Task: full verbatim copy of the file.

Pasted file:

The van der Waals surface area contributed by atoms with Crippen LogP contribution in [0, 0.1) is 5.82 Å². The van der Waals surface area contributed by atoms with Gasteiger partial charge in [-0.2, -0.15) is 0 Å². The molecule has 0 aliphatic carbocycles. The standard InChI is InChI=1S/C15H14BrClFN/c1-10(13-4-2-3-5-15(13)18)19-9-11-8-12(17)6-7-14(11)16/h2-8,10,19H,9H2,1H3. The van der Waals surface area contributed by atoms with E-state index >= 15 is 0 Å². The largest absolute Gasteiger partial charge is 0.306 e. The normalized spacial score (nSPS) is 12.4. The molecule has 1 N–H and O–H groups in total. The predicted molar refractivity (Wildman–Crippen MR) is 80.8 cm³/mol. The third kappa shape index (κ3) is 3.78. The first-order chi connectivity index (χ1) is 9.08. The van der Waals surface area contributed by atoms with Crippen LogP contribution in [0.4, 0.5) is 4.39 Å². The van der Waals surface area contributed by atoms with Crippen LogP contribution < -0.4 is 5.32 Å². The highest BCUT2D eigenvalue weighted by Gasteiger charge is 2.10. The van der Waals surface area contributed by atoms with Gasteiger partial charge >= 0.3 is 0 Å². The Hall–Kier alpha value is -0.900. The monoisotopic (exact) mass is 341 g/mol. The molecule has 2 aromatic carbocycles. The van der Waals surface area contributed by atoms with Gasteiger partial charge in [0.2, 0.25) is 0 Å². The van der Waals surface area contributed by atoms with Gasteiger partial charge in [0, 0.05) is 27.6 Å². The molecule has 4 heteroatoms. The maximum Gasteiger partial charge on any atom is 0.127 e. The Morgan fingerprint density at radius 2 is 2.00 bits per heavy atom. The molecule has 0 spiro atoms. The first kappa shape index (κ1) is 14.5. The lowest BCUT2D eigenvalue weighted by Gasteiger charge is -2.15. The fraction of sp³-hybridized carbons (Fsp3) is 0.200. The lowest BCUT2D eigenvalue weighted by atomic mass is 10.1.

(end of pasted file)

The van der Waals surface area contributed by atoms with Crippen LogP contribution in [0, 0.1) is 5.82 Å². The van der Waals surface area contributed by atoms with Gasteiger partial charge in [-0.2, -0.15) is 0 Å². The molecule has 0 aliphatic carbocycles. The standard InChI is InChI=1S/C15H14BrClFN/c1-10(13-4-2-3-5-15(13)18)19-9-11-8-12(17)6-7-14(11)16/h2-8,10,19H,9H2,1H3. The van der Waals surface area contributed by atoms with E-state index >= 15 is 0 Å². The largest absolute Gasteiger partial charge is 0.306 e. The normalized spacial score (nSPS) is 12.4. The molecule has 1 N–H and O–H groups in total. The predicted molar refractivity (Wildman–Crippen MR) is 80.8 cm³/mol. The third kappa shape index (κ3) is 3.78. The first-order chi connectivity index (χ1) is 9.08. The van der Waals surface area contributed by atoms with Crippen LogP contribution in [0.4, 0.5) is 4.39 Å². The van der Waals surface area contributed by atoms with Crippen LogP contribution < -0.4 is 5.32 Å². The highest BCUT2D eigenvalue weighted by Gasteiger charge is 2.10. The van der Waals surface area contributed by atoms with Gasteiger partial charge >= 0.3 is 0 Å². The Hall–Kier alpha value is -0.900. The monoisotopic (exact) mass is 341 g/mol. The molecule has 2 aromatic carbocycles. The van der Waals surface area contributed by atoms with Gasteiger partial charge in [0.2, 0.25) is 0 Å². The van der Waals surface area contributed by atoms with Gasteiger partial charge in [0, 0.05) is 27.6 Å². The molecule has 4 heteroatoms. The maximum Gasteiger partial charge on any atom is 0.127 e. The Morgan fingerprint density at radius 2 is 2.00 bits per heavy atom. The molecule has 0 spiro atoms. The first kappa shape index (κ1) is 14.5. The lowest BCUT2D eigenvalue weighted by Gasteiger charge is -2.15. The fraction of sp³-hybridized carbons (Fsp3) is 0.200. The lowest BCUT2D eigenvalue weighted by atomic mass is 10.1.